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Tipps zur Bewältigung metastasierten Brustkrebses

von NFI Redaktion

Managing Metastatic Breast Cancer with Support Services

Finding out that you are suffering from metastatic breast cancer (also known as stage IV or advanced cancer) can be overwhelming. You need to process your diagnosis and figure out what comes next.

This is where oncology nurses and social workers come into play. They can assist you with everything from managing treatment side effects to explaining your bills and finding financial support. While their roles differ, there is some overlap, making your treatment journey a little easier.

What Does an Oncology Nurse Navigator Do?

Oncology nurse navigators are trained registered nurses (RNs) with specialized training in cancer care. They can help you:

  • Understand metastatic breast cancer and your treatment options better
  • Address side effects like nausea and pain
  • Learn more about clinical trials and determine your eligibility

They can also refer you to nutritionists, physical therapists, psychologists, and other resources.

What Does a Social Worker Do?

Social workers can:

  • Assist with psychological issues
  • Explain billing and insurance queries
  • Connect you with resources, such as transportation to and from treatment
  • Help you understand work-related issues like short-term disability
  • Review and renew applications for financial assistance, such as funding for medications

How to Find Financial Support

Social worker Malia Opat and nurse Kayla Terrell are part of an interdisciplinary team at the University of Kansas Cancer Center. Their team includes nutritionists, financial navigators, and psychologists.

If someone has financial concerns, doctors can refer them to Opat, who helps them figure out what is available and where they can fill in the gaps.

“I review, among other things, whether (people with metastatic cancer) are eligible for Social Security disability benefits,” says Opat.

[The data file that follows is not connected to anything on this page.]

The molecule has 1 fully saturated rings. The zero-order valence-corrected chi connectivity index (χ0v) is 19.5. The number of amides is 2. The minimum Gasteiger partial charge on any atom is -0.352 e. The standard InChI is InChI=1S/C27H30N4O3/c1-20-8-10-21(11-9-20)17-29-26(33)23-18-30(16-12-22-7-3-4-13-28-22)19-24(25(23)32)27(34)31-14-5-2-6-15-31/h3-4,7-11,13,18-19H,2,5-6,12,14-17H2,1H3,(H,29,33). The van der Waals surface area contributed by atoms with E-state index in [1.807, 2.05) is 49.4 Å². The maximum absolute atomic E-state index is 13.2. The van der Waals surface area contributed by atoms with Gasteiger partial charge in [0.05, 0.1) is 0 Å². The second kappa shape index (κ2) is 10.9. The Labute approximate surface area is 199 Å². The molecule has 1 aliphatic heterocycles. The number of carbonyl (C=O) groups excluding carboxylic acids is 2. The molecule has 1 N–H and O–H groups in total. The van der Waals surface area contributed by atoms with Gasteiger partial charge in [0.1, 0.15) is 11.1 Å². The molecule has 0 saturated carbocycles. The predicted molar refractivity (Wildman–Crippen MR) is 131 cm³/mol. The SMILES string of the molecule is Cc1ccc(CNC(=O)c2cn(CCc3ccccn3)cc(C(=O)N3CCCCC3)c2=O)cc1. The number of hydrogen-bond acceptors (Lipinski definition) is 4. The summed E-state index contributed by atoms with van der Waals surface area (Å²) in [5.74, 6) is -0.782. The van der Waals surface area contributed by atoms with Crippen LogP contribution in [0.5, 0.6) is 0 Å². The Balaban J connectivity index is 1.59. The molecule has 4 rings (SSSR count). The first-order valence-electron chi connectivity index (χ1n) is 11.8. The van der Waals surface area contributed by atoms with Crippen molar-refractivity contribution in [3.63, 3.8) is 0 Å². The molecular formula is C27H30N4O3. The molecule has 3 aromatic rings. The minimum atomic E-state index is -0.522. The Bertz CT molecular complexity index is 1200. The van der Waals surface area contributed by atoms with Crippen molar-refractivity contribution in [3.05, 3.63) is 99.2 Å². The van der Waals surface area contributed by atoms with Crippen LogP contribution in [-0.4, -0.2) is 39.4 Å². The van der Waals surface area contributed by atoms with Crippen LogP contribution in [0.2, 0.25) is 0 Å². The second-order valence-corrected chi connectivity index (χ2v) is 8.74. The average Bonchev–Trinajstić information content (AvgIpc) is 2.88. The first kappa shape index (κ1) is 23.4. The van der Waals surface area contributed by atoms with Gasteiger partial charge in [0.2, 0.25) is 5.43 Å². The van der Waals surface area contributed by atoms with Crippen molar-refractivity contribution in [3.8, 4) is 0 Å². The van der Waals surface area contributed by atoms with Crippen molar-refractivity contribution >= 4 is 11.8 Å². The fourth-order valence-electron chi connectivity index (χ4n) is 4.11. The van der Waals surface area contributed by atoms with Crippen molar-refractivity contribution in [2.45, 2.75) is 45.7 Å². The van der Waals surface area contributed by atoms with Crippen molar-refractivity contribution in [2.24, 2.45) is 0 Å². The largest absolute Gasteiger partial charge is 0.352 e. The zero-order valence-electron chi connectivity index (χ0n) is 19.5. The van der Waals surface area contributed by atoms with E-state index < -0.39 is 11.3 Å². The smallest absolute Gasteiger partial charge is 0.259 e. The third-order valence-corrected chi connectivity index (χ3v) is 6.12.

Some people may also have access to short-term disability or Family Medical Leave Act (FMLA) options through their employer. There are local and national grants that can be applied for, as well as gas cards and medication discounts – all of which can make a significant difference.

Opat also educates people about places like the Hope Lodge, which offers free accommodation when treatment is far from home. Under the guidance of the American Cancer Society, there are over 30 Hope Lodges in the USA.

Where to Find Educational and Emotional Support

One of the challenges with any diagnosis is knowing what questions to ask. Terrell recommends resources like the National Comprehensive Cancer Network (NCCN).

“There are sample questions that (people) may want to ask when they visit their doctor,” says Terrell.

Terrell assists people in taking care of their emotional health by referring them to Turning Point, the cancer center’s free program for cancer patients and their families. They can learn to deal with the psychological and social impact of cancer in a healthy way.

Coping with a cancer diagnosis can be particularly challenging when trying to manage a household and hold down a job. This is where telehealth plays a role.

“People with young children really find telemedicine visits to be a great help,” says Terrell, as they do not have to leave the house or arrange for childcare during these times.

If you have been diagnosed with metastatic breast cancer, ask your doctor if they can connect you with a nurse or social worker.

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